Global OLED and LCD Markets Report 2020: Technology, Directions, and Market Analysis

The “OLED and LCD Markets: Technology, Directions, and Market Analysis” report from The Information Network has been added to’s offering.

This technology-marketing report analyzes and projects the technologies involved in the fabrication of OLEDs, Liquid Crystal Displays (LCD), and microLEDs. This report discusses the technology trends, products, applications, and suppliers of materials and equipment. A market forecast for display equipment and materials analyzed and forecast.

At its core, OLED picture quality is superior to LCD on brightness, uniformity, blackness, viewing angle, and contrast ratio and a key feature for mobile devices, as it reduces energy consumption, thus extending battery life. The higher 1000 pixel per inch (PPI) of OLED is crucial for virtual/augmented reality applications. Meanwhile, the refresh rate is multiples higher vs. LCD and critical for real-time gaming. That said, LCD is significantly better on price given the sheer production scale and sizeable competition in that market (vs. OLED with only two meaningful players today).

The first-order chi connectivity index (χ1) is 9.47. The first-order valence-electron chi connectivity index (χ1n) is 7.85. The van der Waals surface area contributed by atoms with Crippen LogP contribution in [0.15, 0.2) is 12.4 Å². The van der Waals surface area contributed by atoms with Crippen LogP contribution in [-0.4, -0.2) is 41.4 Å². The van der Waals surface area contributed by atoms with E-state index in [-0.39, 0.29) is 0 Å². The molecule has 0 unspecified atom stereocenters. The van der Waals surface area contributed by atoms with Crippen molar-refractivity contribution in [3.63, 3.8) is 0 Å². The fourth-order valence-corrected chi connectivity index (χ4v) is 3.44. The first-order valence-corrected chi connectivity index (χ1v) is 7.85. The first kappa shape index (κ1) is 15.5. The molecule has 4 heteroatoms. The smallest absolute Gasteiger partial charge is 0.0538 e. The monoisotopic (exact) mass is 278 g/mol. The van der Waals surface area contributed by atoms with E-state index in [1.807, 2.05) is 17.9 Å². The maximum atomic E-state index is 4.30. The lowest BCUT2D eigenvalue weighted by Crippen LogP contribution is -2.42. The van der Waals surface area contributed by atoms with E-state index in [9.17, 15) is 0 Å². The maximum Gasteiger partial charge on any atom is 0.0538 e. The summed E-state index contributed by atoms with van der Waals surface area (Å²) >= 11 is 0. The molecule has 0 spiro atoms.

In this report, we look at the competitive challenges that OLED display technology faces from mini-LED and micro-LED over the next few years. The key visual quality and performance qualities that we believe disruptors will continue to focus on include color gamut, power consumption, and display longevity. We believe mini-LED represents more of an evolution of existing LCD display technology in that a mini-LED array could serve as an alternative backlight source for the existing range of application, while the development progress in quantum dot (QD) emissive displays and microLED displays position those technologies to be potential disruptors in the premium display market segment over the next 2 to 5 years. In the meantime, we expect OLED displays as enabled by Universal Display will continue to be the premium display technology of choice in the mobile, smart watch, and TV markets for the

Avius Launches Gestures – Touchless Customer Feedback Technology

ORLANDO, Fla., Oct. 14, 2020 /PRNewswire/ — Customers who wish to provide feedback at a business no longer need to physically touch a survey screen. Avius, a leading tech company that provides real-time customer feedback solutions, today launched Gestures, a touchless AI-powered thumbs up / thumbs down survey experience. The innovative technology has launched at Hartsfield-Jackson Atlanta International Airport (ATL), the busiest airport in the world, and at LEGOLAND Florida.